Skip Navigation

Frame by Frame

Archive for the ‘Video Games’ Category

Video Games: The Romantic Apocalypse

Thursday, August 13th, 2015

There’s a new video game out that deals with the end of the world – in a very different fashion.

As Keith Stuart notes in The Guardian, “It’s been three years since The Chinese Room, a tiny studio currently working out of a modest office building in Brighton, started work on . Back then, co-founder Dan Pinchbeck had the idea of creating a game about the end of the world, but from a very different perspective than titles like Fallout and Last of Us, with their grand visions of ruined American cities. Influenced by science fiction writers John Wyndham and John Christopher, he and his team became interested in the idea of what Brian Aldiss once called the ‘cosy catastrophe’ – a resolutely British idea of the apocalypse, containing very little violence or explosive trauma, experienced by small communities rather than mass populations.

‘We talked about it, and we said, well, what is the important thing about the end of the world?’ says Pinchbeck. ‘It’s not about cities being consumed in fire. Take the movie 2012 – the whole of California vanishes and you don’t feel a thing, it’s just ridiculous. The apocalypse is about people, and the connections between them. What’s really touching is parents waiting for their kids to come home – and what they’re worried about is that the buses aren’t running, not that the world is ending. It’s the little moments that get you.’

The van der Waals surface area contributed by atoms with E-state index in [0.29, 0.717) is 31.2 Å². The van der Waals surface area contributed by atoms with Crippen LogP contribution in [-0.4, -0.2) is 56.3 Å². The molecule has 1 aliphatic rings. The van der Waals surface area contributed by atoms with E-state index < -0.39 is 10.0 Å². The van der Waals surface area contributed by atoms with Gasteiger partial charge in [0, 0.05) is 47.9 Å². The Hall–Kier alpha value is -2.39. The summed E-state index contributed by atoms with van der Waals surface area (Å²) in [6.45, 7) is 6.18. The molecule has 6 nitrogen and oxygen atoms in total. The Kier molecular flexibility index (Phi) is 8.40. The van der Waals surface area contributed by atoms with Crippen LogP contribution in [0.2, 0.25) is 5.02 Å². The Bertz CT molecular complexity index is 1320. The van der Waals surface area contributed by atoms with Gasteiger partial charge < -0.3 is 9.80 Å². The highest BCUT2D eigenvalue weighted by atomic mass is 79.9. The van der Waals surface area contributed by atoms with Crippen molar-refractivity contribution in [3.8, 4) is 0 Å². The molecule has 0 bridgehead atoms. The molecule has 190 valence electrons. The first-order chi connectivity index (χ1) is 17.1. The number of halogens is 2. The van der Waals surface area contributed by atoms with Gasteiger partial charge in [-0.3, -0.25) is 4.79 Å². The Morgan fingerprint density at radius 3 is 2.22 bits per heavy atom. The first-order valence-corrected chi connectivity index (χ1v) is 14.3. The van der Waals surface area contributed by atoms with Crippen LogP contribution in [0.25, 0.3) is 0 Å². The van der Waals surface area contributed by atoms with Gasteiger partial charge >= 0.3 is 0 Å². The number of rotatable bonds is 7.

The game presents a fictitious Shropshire village named Yaughton which is rendered in quite staggering physical detail, using Crytek’s Cryengine technology. Everybody’s Gone to the Rapture, then, takes place in a small valley in Shropshire in the summer of 1984. Viewed from the first-person perspective, the player is simply dropped at the outskirts of the village, with no instructions and no idea about what’s happened. From here, you are free to explore the environment, investigating empty houses, shops and barns, looking for clues. There are notes to read, radio recordings to listen to and computer screens to study. The first thing you interact with is a Commodore 64, its flickering monitor showing weird footage and repeating some sort of code, like a numbers station.